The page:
www.baltimoresun.com/sports/high-school/varsity-letters/bal-calvert-hall-coach-donald-davis-joins-usa-football-heads-up-football-safety-workshop-20140404,0,301098.story

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Calvert Hall coach Donald Davis joins USA Football safety workshop

By Alexander Pyles

The Baltimore Sun

4:20 PM EDT, April 4, 2014

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Calvert Hall football coach Donald Davis and 20 other coaches and former players will participate in a USA Football safety workshop this weekend in Indianapolis.

Instructors at the the two-day Heads Up Football program will teach Davis and others concussion recognition and response, heat and hydration protocols, proper equipment fitting and Heads Up tackling techniques.

"The health and safety of every youth and high school football player is our No. 1 priority,” USA Football Executive Director Scott Hallenbeck said in a statement. "We are proud to have this group assist us in leading America’s youth and high school football community as USA Football Master Trainers.

"With direction from experts in medicine and sport, we are committed to set important standards rooted in education for the benefit of our young athletes."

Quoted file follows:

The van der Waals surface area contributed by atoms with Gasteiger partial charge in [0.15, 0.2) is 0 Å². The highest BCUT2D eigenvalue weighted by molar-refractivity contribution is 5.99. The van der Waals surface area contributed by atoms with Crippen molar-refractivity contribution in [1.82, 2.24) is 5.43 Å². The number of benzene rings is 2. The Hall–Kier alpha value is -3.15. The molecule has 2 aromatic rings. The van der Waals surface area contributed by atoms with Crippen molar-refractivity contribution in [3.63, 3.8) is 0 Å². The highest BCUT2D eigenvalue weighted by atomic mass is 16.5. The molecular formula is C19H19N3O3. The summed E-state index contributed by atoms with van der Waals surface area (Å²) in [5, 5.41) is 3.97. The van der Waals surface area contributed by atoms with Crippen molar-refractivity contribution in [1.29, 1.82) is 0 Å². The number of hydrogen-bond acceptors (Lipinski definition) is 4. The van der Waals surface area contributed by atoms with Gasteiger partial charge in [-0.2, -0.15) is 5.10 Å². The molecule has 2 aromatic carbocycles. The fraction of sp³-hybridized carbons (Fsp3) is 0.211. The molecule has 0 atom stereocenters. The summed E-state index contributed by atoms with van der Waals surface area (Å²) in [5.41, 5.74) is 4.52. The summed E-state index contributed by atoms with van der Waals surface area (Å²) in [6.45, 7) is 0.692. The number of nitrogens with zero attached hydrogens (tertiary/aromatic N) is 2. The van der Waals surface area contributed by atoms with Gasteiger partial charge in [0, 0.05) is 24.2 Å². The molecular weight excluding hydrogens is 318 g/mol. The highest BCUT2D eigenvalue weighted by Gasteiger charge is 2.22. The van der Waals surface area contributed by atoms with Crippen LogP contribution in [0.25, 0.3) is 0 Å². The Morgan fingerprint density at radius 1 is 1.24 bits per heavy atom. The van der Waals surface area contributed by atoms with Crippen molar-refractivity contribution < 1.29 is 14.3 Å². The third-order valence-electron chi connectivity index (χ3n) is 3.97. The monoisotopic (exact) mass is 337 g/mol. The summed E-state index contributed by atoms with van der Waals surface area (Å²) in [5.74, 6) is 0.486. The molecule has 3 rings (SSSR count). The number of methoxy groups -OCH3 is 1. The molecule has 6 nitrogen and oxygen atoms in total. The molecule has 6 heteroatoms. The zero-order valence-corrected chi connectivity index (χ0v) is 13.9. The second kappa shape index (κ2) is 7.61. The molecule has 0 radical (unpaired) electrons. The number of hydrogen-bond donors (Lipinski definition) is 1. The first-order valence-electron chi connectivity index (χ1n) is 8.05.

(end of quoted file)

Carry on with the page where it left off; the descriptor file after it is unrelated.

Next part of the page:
Participants will receive USA Football Master Trainer status upon completing the workshop.

The certification will allow Davis, a football coach for 17 years, to instruct youth leagues around the region and teach high school-appointed Player Safety Coaches, who will be responsible for directing the safety program at their school.

Davis, who could not immediately be reached for comment, is one of two participants from Maryland; Wallace Carr, a longtime football coach from Mount Airy, is the other.

Nearly 2,800 youth football leagues registered for Heads Up Football in 2013. A pilot program is being tried in 35 high schools across 10 states, including Landon in Bethesda. USA Football is offering its Heads Up Football program to all youth leagues and high schools in 2014.

Organizations that support the program include the American College of Sports Medicine, National Athletic Trainers Association, Korey Stringer Institute, the NFL and the Big Ten Conference.

Critics of the Heads Up Football program have said it is little more than a marketing ploy meant to combat declining youth football participation in the wake of greater concussion and traumatic brain injury awareness.

apyles@baltsun.com

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